There are also brick and mortar stores springing up around the country that are either stocking only “made in America” products, such as the American Apparel stores or primarily “made in America” products, such as the Urban Outfitters stores.

As American consumers, you have many choices to live safely and enjoy more peace of mind with American products. It’s high time to stop sending our American dollars to China while they send us all of their tainted, hazardous, and disposable products. If 200 million Americans refuse to buy just $20 each of Chinese goods, that’s a four billion dollar trade imbalance resolved in our favor – fast!

As a Voter:  There’s only one way for manufacturers to find relief from high taxes, burdensome regulations, and unfair trade laws and that’s through Washington, D.C.  Voter apathy is partially responsible for the state of our affairs as a country. Too many people have decided that there is nothing we can do on an individual basis and have even stopped voting.

Americans have been “sold down the river” by politicians on both sides of the aisle – Democrats and Republicans. Democrats profess to support “blue collar workers” and unions, yet NAFTA and the WTO treaties were approved and went into effect under the presidency of Democrat Bill Clinton. Republicans profess to support business, yet they primarily support large, multinational corporations, rather than the small businesses that are the engine of economic growth in the U.S. and the foundation of the middle class.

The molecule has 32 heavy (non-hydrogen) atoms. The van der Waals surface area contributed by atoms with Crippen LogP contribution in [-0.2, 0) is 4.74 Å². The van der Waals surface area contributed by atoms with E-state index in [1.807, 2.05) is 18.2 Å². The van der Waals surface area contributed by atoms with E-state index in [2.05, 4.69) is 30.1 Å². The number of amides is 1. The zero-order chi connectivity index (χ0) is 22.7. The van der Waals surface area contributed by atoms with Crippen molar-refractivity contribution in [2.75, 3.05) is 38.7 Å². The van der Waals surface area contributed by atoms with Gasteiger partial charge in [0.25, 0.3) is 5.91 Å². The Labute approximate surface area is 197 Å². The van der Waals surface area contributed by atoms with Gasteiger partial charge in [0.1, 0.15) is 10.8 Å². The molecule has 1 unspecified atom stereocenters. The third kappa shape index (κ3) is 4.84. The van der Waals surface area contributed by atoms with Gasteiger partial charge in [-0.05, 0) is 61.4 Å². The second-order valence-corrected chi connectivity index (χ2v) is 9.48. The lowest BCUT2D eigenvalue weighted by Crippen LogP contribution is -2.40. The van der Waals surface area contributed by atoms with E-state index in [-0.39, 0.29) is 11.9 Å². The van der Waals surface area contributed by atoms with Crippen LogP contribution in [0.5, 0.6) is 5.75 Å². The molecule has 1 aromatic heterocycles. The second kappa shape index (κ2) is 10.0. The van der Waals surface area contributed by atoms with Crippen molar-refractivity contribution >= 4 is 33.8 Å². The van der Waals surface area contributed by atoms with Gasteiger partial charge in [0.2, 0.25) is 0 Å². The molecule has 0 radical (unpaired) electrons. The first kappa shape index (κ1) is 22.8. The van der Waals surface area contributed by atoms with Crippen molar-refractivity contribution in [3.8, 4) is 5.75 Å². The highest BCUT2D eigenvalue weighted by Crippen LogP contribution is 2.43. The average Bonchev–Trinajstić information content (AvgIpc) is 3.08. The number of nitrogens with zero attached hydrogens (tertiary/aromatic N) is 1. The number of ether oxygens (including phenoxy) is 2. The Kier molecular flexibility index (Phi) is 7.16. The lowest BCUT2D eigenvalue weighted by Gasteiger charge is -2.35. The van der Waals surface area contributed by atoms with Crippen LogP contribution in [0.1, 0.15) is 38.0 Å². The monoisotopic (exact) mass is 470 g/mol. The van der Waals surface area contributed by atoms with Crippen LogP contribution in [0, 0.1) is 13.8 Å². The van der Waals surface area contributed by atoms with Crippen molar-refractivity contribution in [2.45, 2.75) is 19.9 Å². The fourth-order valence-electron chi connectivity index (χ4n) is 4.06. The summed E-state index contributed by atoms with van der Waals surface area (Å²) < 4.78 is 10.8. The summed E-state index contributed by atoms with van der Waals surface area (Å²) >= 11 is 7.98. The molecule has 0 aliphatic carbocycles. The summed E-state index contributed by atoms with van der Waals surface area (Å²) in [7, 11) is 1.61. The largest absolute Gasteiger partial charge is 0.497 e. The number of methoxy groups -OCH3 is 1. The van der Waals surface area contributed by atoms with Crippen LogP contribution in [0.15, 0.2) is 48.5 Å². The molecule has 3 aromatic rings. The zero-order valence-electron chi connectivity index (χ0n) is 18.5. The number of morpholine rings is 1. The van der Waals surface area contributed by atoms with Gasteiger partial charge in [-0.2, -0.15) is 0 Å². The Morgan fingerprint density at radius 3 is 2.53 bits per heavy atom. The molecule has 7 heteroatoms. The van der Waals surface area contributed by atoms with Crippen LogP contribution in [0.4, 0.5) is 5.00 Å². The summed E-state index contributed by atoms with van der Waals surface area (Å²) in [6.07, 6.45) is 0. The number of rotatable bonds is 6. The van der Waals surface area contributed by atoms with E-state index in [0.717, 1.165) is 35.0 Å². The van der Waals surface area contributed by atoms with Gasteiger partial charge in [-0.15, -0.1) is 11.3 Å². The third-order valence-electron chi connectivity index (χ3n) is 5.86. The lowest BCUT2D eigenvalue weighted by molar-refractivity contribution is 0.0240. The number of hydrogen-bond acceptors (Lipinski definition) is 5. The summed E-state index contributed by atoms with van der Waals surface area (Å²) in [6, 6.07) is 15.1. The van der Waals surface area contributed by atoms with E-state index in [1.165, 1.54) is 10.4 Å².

In his 2008 book, “Where Have all the Leaders Gone” Lee Iacocca said, “Am I the only guy in this country who’s fed up with what’s happening? Where is our outrage? We should be screaming bloody murder. We’ve got corporate gangsters stealing us blind. The most famous business leaders aren’t the innovators, but the guys in handcuffs. And, don’t tell me it’s all the fault of right wing Republicans or liberal Democrats. That’s an intellectually lazy argument and it’s part of the reason that we’re in this stew. We’re not just a nation of factions. We’re a people and we rise and fall together.  We didn’t elect you to sit on your butts and do nothing and remain silent while our country is being hijacked and our greatness is being replaced with mediocrity.  What is everybody so afraid of?  Why don’t you guys in Congress show some spine for a change?”